Archaeological repositories are active spaces that preserve the archaeological record for future research and care for the cultural and ancestral heritage of Indigenous communities. Repositories therefore have the potential to be sites of continued collaborative engagement between scholars and communities. The Laboratory of Archaeology (LOA) at the University of British Columbia is a repository that now works with communities to respectfully care for their cultural material, while still remaining committed to research and education. Drawing on interviews with LOA members and my own experience working at the lab, I explore the ways LOA’s practices and policies work to mitigate power asymmetry and facilitate sharing knowledge between communities and scholars.
The Creation of a Dance Company in Health Care through the Journey of Brain Trauma
This article is about my very personal pursuit of drawing down meaning and subsequently evaluating the impact of my professional contemporary dance practice within a specific trauma recovery health-care environment. By tracing a series of short dance journeys, through a hospital ward, artist retreat, hospital dance studio, and local theatre, the intimate story of my role as a PhD researcher, choreographer, and dance facilitator within a neuro-behavioral rehabilitation unit located within a psychiatric site in Belfast unfolds. Lying within the creases of these journeys are the developments of a practice performance-based methodology that coaxes a group of seven men with enduring brain injury who are residents in the neuro-behavioral rehabilitation unit and three staff who care for them to participate together in a four-week Laban-based dance training programme and performance. One of the intentions of the program is to develop a dance company for a PhD study. The article reflects on the embodied experiences of my dance practice and their impact on the generation of appropriate dance-based methodology, analysis frameworks that were subsequently used to investigate this participatory model of arts engagement within health care. The article is back-dropped against my fifteen-year dance residency in health care and the current surge in provision of arts in health-care programs.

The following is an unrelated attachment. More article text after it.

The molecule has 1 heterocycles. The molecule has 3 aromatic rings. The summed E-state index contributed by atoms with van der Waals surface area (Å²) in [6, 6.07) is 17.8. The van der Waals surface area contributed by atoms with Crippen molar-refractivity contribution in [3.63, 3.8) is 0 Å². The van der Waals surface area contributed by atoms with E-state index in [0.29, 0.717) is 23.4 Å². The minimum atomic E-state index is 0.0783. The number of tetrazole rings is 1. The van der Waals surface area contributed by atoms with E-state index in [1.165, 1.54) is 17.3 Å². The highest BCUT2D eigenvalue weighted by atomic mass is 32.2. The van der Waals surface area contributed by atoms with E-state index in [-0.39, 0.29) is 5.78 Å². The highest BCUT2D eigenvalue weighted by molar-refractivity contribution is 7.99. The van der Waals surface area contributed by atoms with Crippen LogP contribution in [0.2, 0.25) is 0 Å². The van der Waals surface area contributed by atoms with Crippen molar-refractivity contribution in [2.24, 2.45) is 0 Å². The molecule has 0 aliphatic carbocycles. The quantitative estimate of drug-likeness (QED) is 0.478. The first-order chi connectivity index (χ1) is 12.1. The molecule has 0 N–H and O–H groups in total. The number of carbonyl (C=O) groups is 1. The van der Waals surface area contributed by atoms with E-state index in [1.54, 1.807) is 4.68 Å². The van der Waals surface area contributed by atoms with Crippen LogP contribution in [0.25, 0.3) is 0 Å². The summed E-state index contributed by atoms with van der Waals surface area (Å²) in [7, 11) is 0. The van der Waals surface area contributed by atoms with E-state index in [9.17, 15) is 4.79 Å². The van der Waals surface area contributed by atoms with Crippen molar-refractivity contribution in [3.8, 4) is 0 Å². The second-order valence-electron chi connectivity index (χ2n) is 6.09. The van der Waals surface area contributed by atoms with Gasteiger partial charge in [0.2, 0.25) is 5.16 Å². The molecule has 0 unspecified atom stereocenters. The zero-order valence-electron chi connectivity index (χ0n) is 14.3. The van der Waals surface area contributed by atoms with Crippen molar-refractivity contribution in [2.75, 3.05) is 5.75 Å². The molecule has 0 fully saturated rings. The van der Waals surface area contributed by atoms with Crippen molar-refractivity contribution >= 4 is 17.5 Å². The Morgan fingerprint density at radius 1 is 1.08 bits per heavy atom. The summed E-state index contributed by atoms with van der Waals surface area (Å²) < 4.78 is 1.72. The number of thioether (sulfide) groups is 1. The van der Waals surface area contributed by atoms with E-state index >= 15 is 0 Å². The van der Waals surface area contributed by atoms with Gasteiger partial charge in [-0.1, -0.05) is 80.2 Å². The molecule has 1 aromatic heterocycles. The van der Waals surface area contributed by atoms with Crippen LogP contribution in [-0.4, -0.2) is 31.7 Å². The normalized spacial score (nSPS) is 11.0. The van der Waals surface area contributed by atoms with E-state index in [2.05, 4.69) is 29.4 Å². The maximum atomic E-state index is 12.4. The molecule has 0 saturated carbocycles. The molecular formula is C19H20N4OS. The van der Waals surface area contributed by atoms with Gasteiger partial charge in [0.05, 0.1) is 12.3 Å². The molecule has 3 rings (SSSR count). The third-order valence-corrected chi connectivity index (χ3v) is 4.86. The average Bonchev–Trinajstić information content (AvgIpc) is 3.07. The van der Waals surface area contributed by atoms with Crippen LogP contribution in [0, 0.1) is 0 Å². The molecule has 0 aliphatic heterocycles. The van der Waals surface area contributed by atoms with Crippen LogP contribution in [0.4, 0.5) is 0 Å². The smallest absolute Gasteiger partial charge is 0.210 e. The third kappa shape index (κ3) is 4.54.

Gender at Play
In this article, I explore how the beliefs of preschool teachers that equality is the norm in their classrooms shape play periods in ways that may work to disadvantage girls. I argue that equality discourses mask the gender power children must negotiate in their play and that this leaves girls with fewer choices when they are accessing the play environment. With research grounded in fieldwork carried out in four public schools in a Canadian metropolis, I illustrate how liberal notions of equality reinforced the traditional gender binary in children’s play. Moreover, drawing on the work of Jane Roland Martin, I show that liberal understandings of equality work to sustain a male-centered education for all students in preschool. To explore ways to attend to such gender inequalities, I turn to Nel Noddings’s concept of an ethics of care and point to the need to challenge the gender binary in early learning.
The Impact on Iranian Elderly Social Networks and Care Systems
Mary Elaine Hegland, Zahra Sarraf and Mohammad Shahbazi
Anthropological field research in Iran, mainly in the village of Aliabad and in nearby Shiraz in south-west Iran, has documented radical social, cultural, religious and economic change over the last 28 years. Increasing emphasis on the nuclear rather than the extended family and pressures for geographic and social mobility have profoundly influenced the lives of the elderly. The traditional family system of support for elders - with regard to emotional and social needs, as well as financial assistance and physical care - is breaking down. Social scientists, social workers and health personnel must focus on adequately addressing the needs and concerns of the Iranian elderly in the twenty-first century and on developing alternative systems to deal with key elderly issues of health, well-being and social incorporation.
Promises, Water and a Form of Collective Care in Northeast Brazil
As the twenty-first century gets underway, people have been experimenting with many forms of political organization. In Northeast Brazil, that experimental spirit led to the creation of the Water Pact, a process involving more than eight thousand participants through a series of public promise-making rituals in which they made pledges to care for water, attending to the specificities of their own context. The Pact gathered those promises into a multi-scalar formation that, the organizers believed, would yield the necessary resources to address the state’s water problems. The Pact would break with an unsuccessful history of infrastructural and legal reforms concerning deep-water access in the state of Ceará. This article examines how that collective was produced, what its constituent units were and how the logic of aggregation guided practices leading to its coalescence. My purpose is to re-examine the aggregate as a quantitative form of capacity that should be qualitatively reconsidered.